“A lot of people are not aware of this concession that we won, within the UK in EU community and amongst admissions tutors in the UK,” British in Europe co-chair Fiona Godfrey told Delano on Tuesday, adding: “I am in contact with Universities UK and they are in contact with the Department of Education (as are we indirectly) to try to get a clearer statement from them. We hope that this will clarify the situation for UK universities and for UK nationals on this side of the Channel.”
Under article 14 of the Department for Exiting the European Union’s last policy paper on citizens’ rights-UK nationals in the EU, it states:
“UK nationals, previously resident in England, who are living in the EEA or Switzerland, who wish to study in England, will continue to be eligible for home fee status and student support from Student Finance England for a seven-year transition period. They will also have access to Further Education 19+ courses and apprenticeships in England for that period. In a no deal scenario, the seven-year transition period will commence at the end of the Implementation Period.”
The clarification is important for cash-strapped students who may reconsider studying in the UK if they mistakenly believe they’ll have to pay international student fees. According to specialist press the Times Higher Education, annual home student fees are currently capped at £9,250. When Britain leaves the EU, international student fees for a lecture-based bachelor’s degree vary from £10,000-£26,000. An undergraduate medication degree can cost overseas students up to £56,600 per year.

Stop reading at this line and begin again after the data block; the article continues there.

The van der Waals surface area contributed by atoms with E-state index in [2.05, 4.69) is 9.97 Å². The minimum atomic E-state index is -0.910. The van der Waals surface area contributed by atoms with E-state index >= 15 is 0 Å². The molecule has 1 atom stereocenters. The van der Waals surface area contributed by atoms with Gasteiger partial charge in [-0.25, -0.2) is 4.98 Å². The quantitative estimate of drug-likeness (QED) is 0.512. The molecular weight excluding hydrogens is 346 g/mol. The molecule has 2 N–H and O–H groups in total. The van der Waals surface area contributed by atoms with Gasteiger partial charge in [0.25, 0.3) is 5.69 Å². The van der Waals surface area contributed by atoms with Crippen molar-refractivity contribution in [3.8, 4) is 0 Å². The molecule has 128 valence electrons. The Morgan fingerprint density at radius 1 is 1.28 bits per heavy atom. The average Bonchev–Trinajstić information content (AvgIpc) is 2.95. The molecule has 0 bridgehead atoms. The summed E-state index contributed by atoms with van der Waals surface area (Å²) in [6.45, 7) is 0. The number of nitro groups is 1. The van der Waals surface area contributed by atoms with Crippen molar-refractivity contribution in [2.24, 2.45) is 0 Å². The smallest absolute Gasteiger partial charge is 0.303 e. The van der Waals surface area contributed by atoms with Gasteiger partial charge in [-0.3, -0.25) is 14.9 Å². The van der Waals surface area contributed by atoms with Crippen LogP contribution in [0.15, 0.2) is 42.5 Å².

Message not getting out
The message has clearly not filtered through to all UK university staff. A UK EFL teacher and private tutor living in France, Michelle James, posted recently on Facebook that during a webinar, a representative from a prestigious UK university said he was not sure that British citizens living in the EU after 2021 would be eligible for home fees. She wrote: “A British pupil actually asked if he deferred to 2021, would home fees apply and the representative said that it’s still under discussion but he couldn’t be sure.”
And Universities UK, a platform representing the voice of UK universities, also does not spell out the concession on its site, something which British in Europe and the British Immigrants Living in Luxembourg (Brill) groups are following up on.
Graham Jarvis, chair of the British Immigrants Living in Luxembourg group put the fact the information had not been clearly communicated down to the general Brexit process, in which “slow, incomplete, unclear and therefore potentially misleading information abounds and the rapid replication on social media does nothing to reassure.”